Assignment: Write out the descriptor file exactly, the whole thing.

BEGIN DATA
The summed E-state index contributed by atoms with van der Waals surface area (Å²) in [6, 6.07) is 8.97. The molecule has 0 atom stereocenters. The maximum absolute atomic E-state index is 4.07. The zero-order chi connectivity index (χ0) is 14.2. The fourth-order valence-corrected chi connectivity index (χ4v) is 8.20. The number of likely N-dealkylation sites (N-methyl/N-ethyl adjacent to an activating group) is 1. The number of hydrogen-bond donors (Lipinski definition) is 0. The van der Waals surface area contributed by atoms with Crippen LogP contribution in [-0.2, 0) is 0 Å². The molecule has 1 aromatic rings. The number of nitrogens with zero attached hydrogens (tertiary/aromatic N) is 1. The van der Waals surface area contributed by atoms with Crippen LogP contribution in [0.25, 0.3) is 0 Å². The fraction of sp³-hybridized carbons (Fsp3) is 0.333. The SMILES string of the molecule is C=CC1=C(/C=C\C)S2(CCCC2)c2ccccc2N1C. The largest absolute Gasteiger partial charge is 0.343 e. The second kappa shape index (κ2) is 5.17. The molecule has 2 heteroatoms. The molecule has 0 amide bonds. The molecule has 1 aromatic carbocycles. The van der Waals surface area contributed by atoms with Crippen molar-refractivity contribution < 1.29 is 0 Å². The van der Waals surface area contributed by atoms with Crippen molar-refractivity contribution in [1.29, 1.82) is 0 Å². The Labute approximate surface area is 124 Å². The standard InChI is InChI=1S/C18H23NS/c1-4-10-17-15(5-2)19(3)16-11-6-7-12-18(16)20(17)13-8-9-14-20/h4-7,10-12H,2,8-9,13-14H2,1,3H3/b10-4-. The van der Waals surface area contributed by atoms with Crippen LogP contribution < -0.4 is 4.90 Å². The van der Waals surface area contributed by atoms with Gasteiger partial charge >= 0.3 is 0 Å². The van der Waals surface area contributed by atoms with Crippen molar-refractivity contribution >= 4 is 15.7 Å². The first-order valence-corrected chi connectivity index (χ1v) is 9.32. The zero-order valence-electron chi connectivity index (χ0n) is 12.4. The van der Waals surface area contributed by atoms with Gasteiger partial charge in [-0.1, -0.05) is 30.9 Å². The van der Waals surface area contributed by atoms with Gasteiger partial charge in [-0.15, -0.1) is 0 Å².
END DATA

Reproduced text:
The summed E-state index contributed by atoms with van der Waals surface area (Å²) in [6, 6.07) is 8.97. The molecule has 0 atom stereocenters. The maximum absolute atomic E-state index is 4.07. The zero-order chi connectivity index (χ0) is 14.2. The fourth-order valence-corrected chi connectivity index (χ4v) is 8.20. The number of likely N-dealkylation sites (N-methyl/N-ethyl adjacent to an activating group) is 1. The number of hydrogen-bond donors (Lipinski definition) is 0. The van der Waals surface area contributed by atoms with Crippen LogP contribution in [-0.2, 0) is 0 Å². The molecule has 1 aromatic rings. The number of nitrogens with zero attached hydrogens (tertiary/aromatic N) is 1. The van der Waals surface area contributed by atoms with Crippen LogP contribution in [0.25, 0.3) is 0 Å². The fraction of sp³-hybridized carbons (Fsp3) is 0.333. The SMILES string of the molecule is C=CC1=C(/C=C\C)S2(CCCC2)c2ccccc2N1C. The largest absolute Gasteiger partial charge is 0.343 e. The second kappa shape index (κ2) is 5.17. The molecule has 2 heteroatoms. The molecule has 0 amide bonds. The molecule has 1 aromatic carbocycles. The van der Waals surface area contributed by atoms with Crippen molar-refractivity contribution < 1.29 is 0 Å². The van der Waals surface area contributed by atoms with Crippen molar-refractivity contribution in [1.29, 1.82) is 0 Å². The Labute approximate surface area is 124 Å². The standard InChI is InChI=1S/C18H23NS/c1-4-10-17-15(5-2)19(3)16-11-6-7-12-18(16)20(17)13-8-9-14-20/h4-7,10-12H,2,8-9,13-14H2,1,3H3/b10-4-. The van der Waals surface area contributed by atoms with Crippen LogP contribution < -0.4 is 4.90 Å². The van der Waals surface area contributed by atoms with Gasteiger partial charge >= 0.3 is 0 Å². The van der Waals surface area contributed by atoms with Crippen molar-refractivity contribution >= 4 is 15.7 Å². The first-order valence-corrected chi connectivity index (χ1v) is 9.32. The zero-order valence-electron chi connectivity index (χ0n) is 12.4. The van der Waals surface area contributed by atoms with Gasteiger partial charge in [-0.1, -0.05) is 30.9 Å². The van der Waals surface area contributed by atoms with Gasteiger partial charge in [-0.15, -0.1) is 0 Å².